Too many people criticize the recruiting process without understanding what it is all about. They badly need an education, a cold splash of reality. Recruiting may not be what we want it to be but it is what it is and it isn't going to change. So people, especially parents, must learn to deal with it.
Since I began covering high school sports in the 1950s, I've become acquainted with the process and some of the best football and basketball recruiters who ever persuaded a highly impressionable teenager to leave his family, friends and hometown for a name on a map that the youngster didn't know existed. In some cases, there wasn't even a name.
Sam Miranda was the best of all. He was an all-state basketball player at Collinsville under Vergil Fletcher, played at Indiana, then coached at Kankakee before joining Ted Owens' staff at Kansas.
Miranda built Kansas into a Final Four program in the 1970s and 1980s by recruiting many of the best high school players in Illinois, including Springfield's Dave Robisch, East Aurora's Tom Kivisto, Collinsville's Rodger Bohnenstiehl, Lincoln's Norman Cook, Kenwood's Donnie Von Moore and Kewanee's Tommie Smith.
He set the standard for recruiters who followed him. He wrote the book. Nobody worked harder. In an era where there were virtually no restrictions on recruiting, Miranda literally camped out on a recruit's doorstep. Before anyone else, he understood the two most important axioms of recruiting:
1. The first coach in the door usually is the one who signs the kid.
2. You must learn who will make the final decision--athlete, father, mother, grandmother, uncle, high school coach, AAU coach--and form a close relationship.
Every recruiter has an angle, especially the most successful ones. When he was coaching at Indiana, Bob Knight called me to volunteer to speak at the Chicago Daily News' All-Area banquet. Why? He was recruiting East Leyden star Glen Grunwald, the team's honorary captain, and Knight knew the guest speaker and the honorary captain and his parents always were seated at the same table. It wasn't surprising that Knight signed Grunwald.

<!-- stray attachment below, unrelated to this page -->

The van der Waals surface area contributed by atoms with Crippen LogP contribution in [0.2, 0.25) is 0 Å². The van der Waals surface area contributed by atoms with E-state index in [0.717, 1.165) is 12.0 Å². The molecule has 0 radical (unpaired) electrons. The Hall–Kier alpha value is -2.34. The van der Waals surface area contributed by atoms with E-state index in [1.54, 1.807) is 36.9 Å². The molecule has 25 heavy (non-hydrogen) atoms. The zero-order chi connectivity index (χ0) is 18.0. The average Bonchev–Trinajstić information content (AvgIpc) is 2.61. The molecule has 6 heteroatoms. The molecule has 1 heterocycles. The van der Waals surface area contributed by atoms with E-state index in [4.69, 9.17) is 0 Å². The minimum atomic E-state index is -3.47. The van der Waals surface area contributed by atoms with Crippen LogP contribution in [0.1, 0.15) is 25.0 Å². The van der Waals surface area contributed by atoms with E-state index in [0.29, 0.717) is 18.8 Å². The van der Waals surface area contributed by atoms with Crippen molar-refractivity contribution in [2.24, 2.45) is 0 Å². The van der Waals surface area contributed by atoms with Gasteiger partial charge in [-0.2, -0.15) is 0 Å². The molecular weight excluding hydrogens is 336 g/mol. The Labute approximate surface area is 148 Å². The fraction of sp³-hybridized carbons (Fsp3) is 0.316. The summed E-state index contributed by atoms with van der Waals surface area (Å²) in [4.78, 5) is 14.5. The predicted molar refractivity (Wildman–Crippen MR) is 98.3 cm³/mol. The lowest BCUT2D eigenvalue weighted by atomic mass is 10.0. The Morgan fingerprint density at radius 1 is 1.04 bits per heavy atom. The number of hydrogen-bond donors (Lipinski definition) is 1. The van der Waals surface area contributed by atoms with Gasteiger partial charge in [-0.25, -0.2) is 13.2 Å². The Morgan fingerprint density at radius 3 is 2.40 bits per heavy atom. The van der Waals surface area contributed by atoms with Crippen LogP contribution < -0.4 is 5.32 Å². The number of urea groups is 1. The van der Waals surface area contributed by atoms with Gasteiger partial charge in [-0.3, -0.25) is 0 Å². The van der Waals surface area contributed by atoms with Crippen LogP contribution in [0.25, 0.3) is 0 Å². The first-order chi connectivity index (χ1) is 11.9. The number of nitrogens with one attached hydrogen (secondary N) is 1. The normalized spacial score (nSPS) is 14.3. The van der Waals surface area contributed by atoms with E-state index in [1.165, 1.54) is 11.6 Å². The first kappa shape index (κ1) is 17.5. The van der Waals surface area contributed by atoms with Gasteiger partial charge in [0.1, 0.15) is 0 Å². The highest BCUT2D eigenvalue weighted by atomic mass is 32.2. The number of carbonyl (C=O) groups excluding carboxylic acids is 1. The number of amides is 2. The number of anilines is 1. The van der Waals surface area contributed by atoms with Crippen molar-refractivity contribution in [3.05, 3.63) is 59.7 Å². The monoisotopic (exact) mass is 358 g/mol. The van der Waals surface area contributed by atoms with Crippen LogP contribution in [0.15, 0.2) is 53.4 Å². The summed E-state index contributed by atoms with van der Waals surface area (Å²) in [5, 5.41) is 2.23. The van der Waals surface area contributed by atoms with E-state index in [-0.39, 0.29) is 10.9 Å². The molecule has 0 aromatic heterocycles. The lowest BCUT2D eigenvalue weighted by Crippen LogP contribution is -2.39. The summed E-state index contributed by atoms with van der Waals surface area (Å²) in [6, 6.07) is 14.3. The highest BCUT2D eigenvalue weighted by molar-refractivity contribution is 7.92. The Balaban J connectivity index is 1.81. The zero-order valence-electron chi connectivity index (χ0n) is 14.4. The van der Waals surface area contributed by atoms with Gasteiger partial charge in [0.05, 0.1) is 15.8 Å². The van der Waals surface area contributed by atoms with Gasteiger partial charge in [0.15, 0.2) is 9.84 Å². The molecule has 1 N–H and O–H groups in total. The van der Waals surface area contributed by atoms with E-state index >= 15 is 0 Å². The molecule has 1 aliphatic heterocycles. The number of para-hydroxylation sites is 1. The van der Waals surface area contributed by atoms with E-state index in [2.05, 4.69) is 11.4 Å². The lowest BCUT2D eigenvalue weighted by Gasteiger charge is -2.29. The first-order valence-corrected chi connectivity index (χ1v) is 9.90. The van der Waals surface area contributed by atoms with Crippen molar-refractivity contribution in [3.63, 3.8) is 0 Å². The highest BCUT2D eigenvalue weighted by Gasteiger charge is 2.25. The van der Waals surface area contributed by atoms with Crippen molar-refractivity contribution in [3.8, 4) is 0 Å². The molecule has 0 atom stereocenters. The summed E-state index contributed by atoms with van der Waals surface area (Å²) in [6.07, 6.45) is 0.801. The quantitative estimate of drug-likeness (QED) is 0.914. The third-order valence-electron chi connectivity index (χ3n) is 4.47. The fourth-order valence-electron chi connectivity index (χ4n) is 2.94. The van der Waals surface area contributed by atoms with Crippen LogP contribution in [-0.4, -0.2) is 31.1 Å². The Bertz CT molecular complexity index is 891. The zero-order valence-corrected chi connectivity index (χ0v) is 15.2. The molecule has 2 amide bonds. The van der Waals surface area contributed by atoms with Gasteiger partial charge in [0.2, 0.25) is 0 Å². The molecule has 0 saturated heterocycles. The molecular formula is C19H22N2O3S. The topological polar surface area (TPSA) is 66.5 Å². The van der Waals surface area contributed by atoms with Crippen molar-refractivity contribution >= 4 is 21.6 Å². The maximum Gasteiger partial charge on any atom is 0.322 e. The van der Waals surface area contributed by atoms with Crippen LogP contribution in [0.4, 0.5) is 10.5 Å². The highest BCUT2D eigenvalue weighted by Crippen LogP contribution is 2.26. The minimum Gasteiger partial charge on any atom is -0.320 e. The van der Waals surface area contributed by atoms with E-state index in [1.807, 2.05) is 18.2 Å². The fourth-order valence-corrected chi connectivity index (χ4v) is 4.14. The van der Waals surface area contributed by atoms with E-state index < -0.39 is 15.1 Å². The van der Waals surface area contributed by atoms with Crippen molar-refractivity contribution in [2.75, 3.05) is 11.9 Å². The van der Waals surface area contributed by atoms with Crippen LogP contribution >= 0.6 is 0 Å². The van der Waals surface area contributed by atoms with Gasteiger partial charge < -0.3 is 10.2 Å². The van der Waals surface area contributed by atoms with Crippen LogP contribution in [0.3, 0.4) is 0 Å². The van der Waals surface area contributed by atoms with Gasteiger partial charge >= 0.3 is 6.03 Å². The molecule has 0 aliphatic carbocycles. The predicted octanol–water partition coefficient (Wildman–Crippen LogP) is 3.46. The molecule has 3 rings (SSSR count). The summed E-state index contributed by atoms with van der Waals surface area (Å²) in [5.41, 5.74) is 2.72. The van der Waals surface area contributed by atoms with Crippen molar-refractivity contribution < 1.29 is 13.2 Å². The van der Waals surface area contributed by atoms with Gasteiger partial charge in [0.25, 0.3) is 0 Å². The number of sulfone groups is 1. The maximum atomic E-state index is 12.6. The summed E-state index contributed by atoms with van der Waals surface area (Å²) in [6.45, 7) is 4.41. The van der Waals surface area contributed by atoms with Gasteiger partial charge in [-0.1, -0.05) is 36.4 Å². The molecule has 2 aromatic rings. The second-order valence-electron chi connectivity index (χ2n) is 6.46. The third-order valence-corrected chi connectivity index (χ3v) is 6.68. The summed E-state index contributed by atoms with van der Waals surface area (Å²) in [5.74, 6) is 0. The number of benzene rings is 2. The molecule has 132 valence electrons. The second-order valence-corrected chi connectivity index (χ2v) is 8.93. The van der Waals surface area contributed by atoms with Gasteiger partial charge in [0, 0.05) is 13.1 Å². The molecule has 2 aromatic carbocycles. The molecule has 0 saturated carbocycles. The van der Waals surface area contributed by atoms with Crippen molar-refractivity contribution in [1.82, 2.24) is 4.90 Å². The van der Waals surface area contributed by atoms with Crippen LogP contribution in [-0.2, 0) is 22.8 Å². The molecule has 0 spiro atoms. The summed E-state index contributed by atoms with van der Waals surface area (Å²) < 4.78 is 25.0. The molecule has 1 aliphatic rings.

Illinois coach Lou Henson had a habit of wearing his bright orange jacket on recruiting trips. He would station himself under the basket during pregame drills so the player he was there to recruit couldn't miss him. The trick is for the coach to let the recruit know he's there. The recruit always remembers who came to see him, especially the one who came first and the one came the most.
For years, the Daily News and Sun-Times football and basketball banquets were must-stops for big-time coaches. They volunteered to serve as guest speakers. No pay, please, just a seat at the front table and 20 minutes to talk to the best athletes in the Chicago area, their coaches and parents. The list was long and distinguished...Knight, Schembechler, Holtz, Meyer, Olson, Henson, Raveling, Keady, Orr.
One year, a player from the Chicago Bears had to cancel only minutes before the banquet was to begin. Even before we could figure out how to deal with the problem, a Big 10 coach who was attending the event as a guest approached me: "I understand you might be looking for a speaker. I'll do it," he said. And he did.
Coaches often get more impressive reputations for their recruiting skills than their X's and O's. Illinois' new assistant, Jerrance Howard, is a promising newcomer to the fraternity. But he has a long way to go before he can be rated in a class with Tony Yates, Jimmy Collins, George Raveling, Joe B. Hall, Jim Rosborough, Tom Izzo, Bill Callahan, Bill Taylor, Vinny Cerrato, Bill Frieder, Joey Meyer, Jim Molinari and Roy Williams.